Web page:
Studies in Technology Enhanced Learning is a peer-reviewed, open-access journal intended as a vehicle for publishing works of empirical investigation, critical commentary, and scholarly review in technology enhanced learning research.
The journal aims to provide a lively forum for debate and reflection on a wide range of issues connected with technology enhanced learning in disparate settings. The editors wish to support a range of different written formats and styles; to allow for contrarianism, iconoclasm and angular argument; and to provide a space for ongoing conversation and debate rather than tidy consensus. In doing so, we aim to allow for a range of conversations that often occur “under the radar” in the field (including in conference discussions and seminars) to be made explicit and therefore opened up to reflection and contribution by a wider range of people.
Studies in Technology Enhanced Learning is a gold standard open-access journal. All articles in the journal are free to download. There are no Author Publishing Charges or any similar fees. All articles are double-blind peer-reviewed apart from clearly labelled editorials and invited commentaries.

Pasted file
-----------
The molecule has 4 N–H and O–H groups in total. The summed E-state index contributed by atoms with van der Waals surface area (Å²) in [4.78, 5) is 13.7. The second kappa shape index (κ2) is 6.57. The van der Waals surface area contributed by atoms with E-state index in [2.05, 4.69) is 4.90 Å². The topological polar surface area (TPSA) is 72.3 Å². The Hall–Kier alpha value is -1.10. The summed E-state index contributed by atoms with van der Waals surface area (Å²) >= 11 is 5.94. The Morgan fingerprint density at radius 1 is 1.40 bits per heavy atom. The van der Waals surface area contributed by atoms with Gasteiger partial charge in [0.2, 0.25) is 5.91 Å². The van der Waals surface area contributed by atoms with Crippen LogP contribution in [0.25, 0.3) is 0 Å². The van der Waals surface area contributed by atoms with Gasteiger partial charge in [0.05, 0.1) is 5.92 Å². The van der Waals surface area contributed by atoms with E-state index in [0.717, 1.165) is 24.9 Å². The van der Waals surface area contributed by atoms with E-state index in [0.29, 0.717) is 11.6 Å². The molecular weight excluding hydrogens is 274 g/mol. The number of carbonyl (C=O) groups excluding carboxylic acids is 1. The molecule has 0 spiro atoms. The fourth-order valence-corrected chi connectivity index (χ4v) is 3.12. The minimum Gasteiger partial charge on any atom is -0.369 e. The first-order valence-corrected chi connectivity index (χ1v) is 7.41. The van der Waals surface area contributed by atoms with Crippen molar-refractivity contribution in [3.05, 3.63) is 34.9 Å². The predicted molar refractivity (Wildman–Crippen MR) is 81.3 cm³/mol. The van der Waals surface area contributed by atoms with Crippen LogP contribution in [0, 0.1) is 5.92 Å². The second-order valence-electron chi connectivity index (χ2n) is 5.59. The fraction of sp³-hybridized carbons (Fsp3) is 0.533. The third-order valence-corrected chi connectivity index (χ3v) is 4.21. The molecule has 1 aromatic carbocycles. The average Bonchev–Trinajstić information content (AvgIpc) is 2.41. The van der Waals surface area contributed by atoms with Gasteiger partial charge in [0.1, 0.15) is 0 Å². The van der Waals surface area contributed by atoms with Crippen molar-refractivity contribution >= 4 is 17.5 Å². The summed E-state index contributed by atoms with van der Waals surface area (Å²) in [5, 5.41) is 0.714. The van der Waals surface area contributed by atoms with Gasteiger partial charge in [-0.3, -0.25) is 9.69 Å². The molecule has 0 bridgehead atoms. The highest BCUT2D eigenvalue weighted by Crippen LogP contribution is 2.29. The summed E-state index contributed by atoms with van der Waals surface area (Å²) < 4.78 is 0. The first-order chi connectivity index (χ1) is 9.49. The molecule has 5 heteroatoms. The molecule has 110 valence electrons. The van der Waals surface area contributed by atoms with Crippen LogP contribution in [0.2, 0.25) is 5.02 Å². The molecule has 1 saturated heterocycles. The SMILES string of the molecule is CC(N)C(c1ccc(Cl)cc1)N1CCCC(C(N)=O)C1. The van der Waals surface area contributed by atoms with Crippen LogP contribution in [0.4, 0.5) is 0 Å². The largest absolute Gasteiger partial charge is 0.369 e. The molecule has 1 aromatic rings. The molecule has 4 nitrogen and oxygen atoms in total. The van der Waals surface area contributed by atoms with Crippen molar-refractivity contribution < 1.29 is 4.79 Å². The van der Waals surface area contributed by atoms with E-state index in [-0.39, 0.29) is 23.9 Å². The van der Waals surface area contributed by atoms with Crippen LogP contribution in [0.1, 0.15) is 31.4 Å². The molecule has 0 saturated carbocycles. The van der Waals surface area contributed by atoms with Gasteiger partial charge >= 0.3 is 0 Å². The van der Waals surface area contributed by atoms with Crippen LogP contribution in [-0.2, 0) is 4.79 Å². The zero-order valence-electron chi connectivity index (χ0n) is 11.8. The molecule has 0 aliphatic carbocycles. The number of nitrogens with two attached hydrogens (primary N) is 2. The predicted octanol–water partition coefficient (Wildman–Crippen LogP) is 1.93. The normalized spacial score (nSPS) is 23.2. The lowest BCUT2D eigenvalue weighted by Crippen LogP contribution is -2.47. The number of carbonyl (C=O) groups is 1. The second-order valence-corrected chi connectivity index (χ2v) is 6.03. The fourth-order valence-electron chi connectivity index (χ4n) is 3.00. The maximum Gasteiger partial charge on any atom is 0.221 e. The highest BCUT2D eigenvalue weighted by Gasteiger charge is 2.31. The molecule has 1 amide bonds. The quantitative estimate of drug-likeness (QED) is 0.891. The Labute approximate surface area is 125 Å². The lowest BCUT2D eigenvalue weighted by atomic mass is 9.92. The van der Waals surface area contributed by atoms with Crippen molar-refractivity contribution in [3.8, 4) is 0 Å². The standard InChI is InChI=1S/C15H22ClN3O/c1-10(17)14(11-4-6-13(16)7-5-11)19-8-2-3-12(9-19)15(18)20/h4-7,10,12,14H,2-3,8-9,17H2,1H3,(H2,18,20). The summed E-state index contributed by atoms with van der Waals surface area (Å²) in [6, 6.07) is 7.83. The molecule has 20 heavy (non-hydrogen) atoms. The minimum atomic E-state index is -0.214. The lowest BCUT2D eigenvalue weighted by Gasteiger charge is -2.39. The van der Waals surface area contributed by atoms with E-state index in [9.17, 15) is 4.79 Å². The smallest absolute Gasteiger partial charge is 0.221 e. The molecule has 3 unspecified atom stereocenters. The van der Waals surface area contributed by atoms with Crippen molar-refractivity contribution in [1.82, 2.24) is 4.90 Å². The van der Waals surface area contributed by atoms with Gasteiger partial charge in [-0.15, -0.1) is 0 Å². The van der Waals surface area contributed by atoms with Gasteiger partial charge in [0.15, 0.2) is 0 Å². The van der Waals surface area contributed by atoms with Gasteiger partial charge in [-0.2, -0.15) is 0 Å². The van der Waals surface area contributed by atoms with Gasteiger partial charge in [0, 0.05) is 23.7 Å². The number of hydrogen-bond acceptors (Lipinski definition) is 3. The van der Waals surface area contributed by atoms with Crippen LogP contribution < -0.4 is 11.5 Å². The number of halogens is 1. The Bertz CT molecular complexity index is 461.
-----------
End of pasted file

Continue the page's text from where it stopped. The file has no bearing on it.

Articles are distributed under the Creative Commons Attribution 4.0 International Licence (CC BY 4.0).
The journal will support a varied range of papers whose contours are difficult to specify in advance – we wish to provide a venue that allows authors to break out of a tacit straightjacket that constrains much publishing in this field (as for many others). However, our broad aspirations are that Studies in Technology Enhanced Learning papers will be:
critical: aiming to understand the ‘state of the actual’ and adopting a healthy scepticism – and certainly avoiding technological determinism and breathless optimism;
contextualised: shining light on technology use within and between different sociocultural, political, historical and economic contexts of education, and highlighting how aspects of the context are important to the use of technology;
capacity-building: written with an eye to explanation and legibility – and not making heavy assumptions about the prior knowledge of the reader (write as though your work might be used in university teaching, or read by a first-year doctoral student);
international: written for an international audience, even where the underlying work is more localised, with key implications and dependencies pointed out clearly;
scholarly: taking the field of technology enhanced learning research seriously by explicitly addressing an audience of fellow scholars (including early career scholars).